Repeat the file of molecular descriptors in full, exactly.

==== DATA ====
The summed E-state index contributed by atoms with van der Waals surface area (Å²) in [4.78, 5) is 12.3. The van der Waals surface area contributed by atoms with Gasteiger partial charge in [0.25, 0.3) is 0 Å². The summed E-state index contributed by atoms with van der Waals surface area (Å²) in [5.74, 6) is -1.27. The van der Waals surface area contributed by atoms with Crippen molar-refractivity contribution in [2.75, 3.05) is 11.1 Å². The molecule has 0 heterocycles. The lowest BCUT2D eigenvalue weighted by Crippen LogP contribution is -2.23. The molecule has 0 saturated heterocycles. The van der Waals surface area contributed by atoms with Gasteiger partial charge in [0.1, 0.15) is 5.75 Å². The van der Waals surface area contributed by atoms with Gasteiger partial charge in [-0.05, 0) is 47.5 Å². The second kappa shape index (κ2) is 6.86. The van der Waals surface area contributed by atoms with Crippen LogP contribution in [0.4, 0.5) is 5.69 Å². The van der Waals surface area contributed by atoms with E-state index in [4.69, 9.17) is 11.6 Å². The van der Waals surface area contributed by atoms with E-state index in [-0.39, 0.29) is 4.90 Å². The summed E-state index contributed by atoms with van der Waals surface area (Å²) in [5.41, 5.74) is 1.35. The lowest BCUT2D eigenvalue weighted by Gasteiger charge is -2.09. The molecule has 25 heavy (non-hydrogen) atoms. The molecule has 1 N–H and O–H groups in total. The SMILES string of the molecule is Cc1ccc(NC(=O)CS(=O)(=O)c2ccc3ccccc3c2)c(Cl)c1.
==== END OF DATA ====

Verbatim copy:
The summed E-state index contributed by atoms with van der Waals surface area (Å²) in [4.78, 5) is 12.3. The van der Waals surface area contributed by atoms with Gasteiger partial charge in [0.25, 0.3) is 0 Å². The summed E-state index contributed by atoms with van der Waals surface area (Å²) in [5.74, 6) is -1.27. The van der Waals surface area contributed by atoms with Crippen molar-refractivity contribution in [2.75, 3.05) is 11.1 Å². The molecule has 0 heterocycles. The lowest BCUT2D eigenvalue weighted by Crippen LogP contribution is -2.23. The molecule has 0 saturated heterocycles. The van der Waals surface area contributed by atoms with Gasteiger partial charge in [0.1, 0.15) is 5.75 Å². The van der Waals surface area contributed by atoms with Gasteiger partial charge in [-0.05, 0) is 47.5 Å². The second kappa shape index (κ2) is 6.86. The van der Waals surface area contributed by atoms with Crippen LogP contribution in [0.4, 0.5) is 5.69 Å². The van der Waals surface area contributed by atoms with E-state index in [4.69, 9.17) is 11.6 Å². The van der Waals surface area contributed by atoms with E-state index in [-0.39, 0.29) is 4.90 Å². The summed E-state index contributed by atoms with van der Waals surface area (Å²) in [5.41, 5.74) is 1.35. The lowest BCUT2D eigenvalue weighted by Gasteiger charge is -2.09. The molecule has 25 heavy (non-hydrogen) atoms. The molecule has 1 N–H and O–H groups in total. The SMILES string of the molecule is Cc1ccc(NC(=O)CS(=O)(=O)c2ccc3ccccc3c2)c(Cl)c1.